Pacing is a huge factor in determining your audience for your writing. I’ve had folks tell me they weren’t fans of fantasy novels because they tend to drag a description for too long, and didn’t enjoy turning page after page reading into a new world, with made up words describing places and things.
But they love Harry Potter. They love The Hunger Games. Both nailed pacing to the core—attracting multidimensional audiences through speeding up the action and slowing down in times of suspense, or even sorrow. When the Harry Potter or Hunger Game series takes us into a new world, it’s not just describing the setting, it’s adding action. When Katniss walks into the room of judges where she has to exemplify her talent, she doesn’t only pick up the bow-and-arrow, observing the distracted judges who underestimated Katniss based on her district, she shoots the damn arrow at the food (I think it was an apple inside a dead pig). When Harry looks into the mirror to uncover his heart’s deepest desire and sees his parents staring back at him, Rowling succeeded in slowing the moment for the reader to feel present in the scene.
That goes to say your audience may not like the genre of your work, but it’s appeal can come straight from the pace. Older audiences tend to love slower paced novels, and young adults may just want action, quick romantic moments (and triangles), and a lot cliff hangers. For speeding up your prose, I recommend a lot of action and dialogue to move the plot along.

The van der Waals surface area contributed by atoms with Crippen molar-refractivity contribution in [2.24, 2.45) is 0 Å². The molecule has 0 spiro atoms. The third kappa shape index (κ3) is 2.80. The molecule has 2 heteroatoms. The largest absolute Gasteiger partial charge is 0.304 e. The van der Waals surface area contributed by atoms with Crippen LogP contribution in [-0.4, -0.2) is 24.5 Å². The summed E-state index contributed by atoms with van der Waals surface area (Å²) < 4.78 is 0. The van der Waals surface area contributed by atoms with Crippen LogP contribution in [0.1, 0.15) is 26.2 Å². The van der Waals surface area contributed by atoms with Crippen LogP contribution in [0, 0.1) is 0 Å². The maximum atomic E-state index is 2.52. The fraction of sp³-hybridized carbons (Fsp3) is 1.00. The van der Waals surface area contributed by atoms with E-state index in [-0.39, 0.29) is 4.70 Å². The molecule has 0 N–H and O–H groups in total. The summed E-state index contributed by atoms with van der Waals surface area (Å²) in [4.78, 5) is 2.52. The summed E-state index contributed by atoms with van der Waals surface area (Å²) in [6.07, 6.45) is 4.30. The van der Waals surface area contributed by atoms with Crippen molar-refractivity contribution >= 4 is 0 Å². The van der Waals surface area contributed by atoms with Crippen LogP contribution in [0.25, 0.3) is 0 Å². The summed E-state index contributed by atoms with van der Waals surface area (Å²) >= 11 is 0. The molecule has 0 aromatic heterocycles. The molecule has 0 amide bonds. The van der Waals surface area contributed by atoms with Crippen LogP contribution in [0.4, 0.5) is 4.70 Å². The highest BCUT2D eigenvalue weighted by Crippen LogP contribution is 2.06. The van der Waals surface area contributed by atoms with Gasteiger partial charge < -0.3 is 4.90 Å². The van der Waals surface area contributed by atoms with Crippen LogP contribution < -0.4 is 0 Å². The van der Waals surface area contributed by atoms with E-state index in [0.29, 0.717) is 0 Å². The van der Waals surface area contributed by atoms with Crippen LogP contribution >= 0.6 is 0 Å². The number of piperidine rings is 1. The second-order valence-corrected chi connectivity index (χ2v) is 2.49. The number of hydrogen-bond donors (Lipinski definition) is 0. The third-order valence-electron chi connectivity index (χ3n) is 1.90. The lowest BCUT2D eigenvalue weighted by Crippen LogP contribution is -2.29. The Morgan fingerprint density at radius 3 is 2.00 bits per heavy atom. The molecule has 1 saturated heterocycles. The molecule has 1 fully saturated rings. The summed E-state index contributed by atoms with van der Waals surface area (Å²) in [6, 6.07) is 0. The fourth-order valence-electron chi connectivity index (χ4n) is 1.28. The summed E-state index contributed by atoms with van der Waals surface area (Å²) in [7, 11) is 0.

A few ideas if you want to slow down your prose:
Digression--> side stories or background details—I do think too much digression makes a book boring but you do you.
When your character walks into a new setting, don’t just jump into the action, but be the camera lens-->what does your character smell, hear, what does it feel like to be in this new world? Really spend time developing the scene.
Pacing is when your audience begins to find appeal to your work. Your prose may flow like water, but without pacing in conflict, action, and suspense, your writing may be nothing more than pretty words.